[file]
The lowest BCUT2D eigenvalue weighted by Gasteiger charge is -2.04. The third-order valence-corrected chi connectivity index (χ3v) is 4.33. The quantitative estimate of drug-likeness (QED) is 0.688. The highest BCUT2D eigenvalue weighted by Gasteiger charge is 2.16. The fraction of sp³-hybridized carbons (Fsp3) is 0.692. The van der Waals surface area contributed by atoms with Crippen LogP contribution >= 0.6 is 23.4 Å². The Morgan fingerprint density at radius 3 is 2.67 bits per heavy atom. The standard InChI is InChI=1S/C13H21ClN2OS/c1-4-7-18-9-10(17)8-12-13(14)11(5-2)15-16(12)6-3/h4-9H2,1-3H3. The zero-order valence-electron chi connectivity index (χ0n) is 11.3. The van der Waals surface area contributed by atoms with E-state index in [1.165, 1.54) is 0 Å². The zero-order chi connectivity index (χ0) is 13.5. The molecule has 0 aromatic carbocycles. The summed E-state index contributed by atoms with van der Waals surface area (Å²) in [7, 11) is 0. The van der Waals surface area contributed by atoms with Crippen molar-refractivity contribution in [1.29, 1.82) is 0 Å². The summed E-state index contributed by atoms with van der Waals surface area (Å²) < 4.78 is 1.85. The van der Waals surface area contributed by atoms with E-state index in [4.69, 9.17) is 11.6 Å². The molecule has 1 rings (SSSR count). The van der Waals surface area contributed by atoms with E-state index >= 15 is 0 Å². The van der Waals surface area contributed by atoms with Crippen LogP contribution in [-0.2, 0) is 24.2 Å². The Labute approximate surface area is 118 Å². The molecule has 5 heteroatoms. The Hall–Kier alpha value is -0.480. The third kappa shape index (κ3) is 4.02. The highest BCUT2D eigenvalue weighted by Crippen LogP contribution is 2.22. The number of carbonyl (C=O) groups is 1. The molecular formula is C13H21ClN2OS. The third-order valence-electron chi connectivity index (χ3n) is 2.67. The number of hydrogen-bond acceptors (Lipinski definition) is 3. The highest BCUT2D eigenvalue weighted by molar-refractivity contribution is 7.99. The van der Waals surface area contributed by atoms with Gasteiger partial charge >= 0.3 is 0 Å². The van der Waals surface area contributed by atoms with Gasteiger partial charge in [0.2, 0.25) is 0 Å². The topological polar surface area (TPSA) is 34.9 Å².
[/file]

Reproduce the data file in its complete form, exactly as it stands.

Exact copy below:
The lowest BCUT2D eigenvalue weighted by Gasteiger charge is -2.04. The third-order valence-corrected chi connectivity index (χ3v) is 4.33. The quantitative estimate of drug-likeness (QED) is 0.688. The highest BCUT2D eigenvalue weighted by Gasteiger charge is 2.16. The fraction of sp³-hybridized carbons (Fsp3) is 0.692. The van der Waals surface area contributed by atoms with Crippen LogP contribution >= 0.6 is 23.4 Å². The Morgan fingerprint density at radius 3 is 2.67 bits per heavy atom. The standard InChI is InChI=1S/C13H21ClN2OS/c1-4-7-18-9-10(17)8-12-13(14)11(5-2)15-16(12)6-3/h4-9H2,1-3H3. The zero-order valence-electron chi connectivity index (χ0n) is 11.3. The van der Waals surface area contributed by atoms with E-state index in [1.165, 1.54) is 0 Å². The zero-order chi connectivity index (χ0) is 13.5. The molecule has 0 aromatic carbocycles. The summed E-state index contributed by atoms with van der Waals surface area (Å²) in [7, 11) is 0. The van der Waals surface area contributed by atoms with Crippen molar-refractivity contribution in [1.29, 1.82) is 0 Å². The summed E-state index contributed by atoms with van der Waals surface area (Å²) < 4.78 is 1.85. The van der Waals surface area contributed by atoms with E-state index in [4.69, 9.17) is 11.6 Å². The molecule has 1 rings (SSSR count). The van der Waals surface area contributed by atoms with E-state index >= 15 is 0 Å². The van der Waals surface area contributed by atoms with Crippen LogP contribution in [-0.2, 0) is 24.2 Å². The Labute approximate surface area is 118 Å². The molecule has 5 heteroatoms. The Hall–Kier alpha value is -0.480. The third kappa shape index (κ3) is 4.02. The highest BCUT2D eigenvalue weighted by Crippen LogP contribution is 2.22. The number of carbonyl (C=O) groups is 1. The molecular formula is C13H21ClN2OS. The third-order valence-electron chi connectivity index (χ3n) is 2.67. The number of hydrogen-bond acceptors (Lipinski definition) is 3. The highest BCUT2D eigenvalue weighted by molar-refractivity contribution is 7.99. The van der Waals surface area contributed by atoms with Gasteiger partial charge >= 0.3 is 0 Å². The van der Waals surface area contributed by atoms with Gasteiger partial charge in [0.2, 0.25) is 0 Å². The topological polar surface area (TPSA) is 34.9 Å².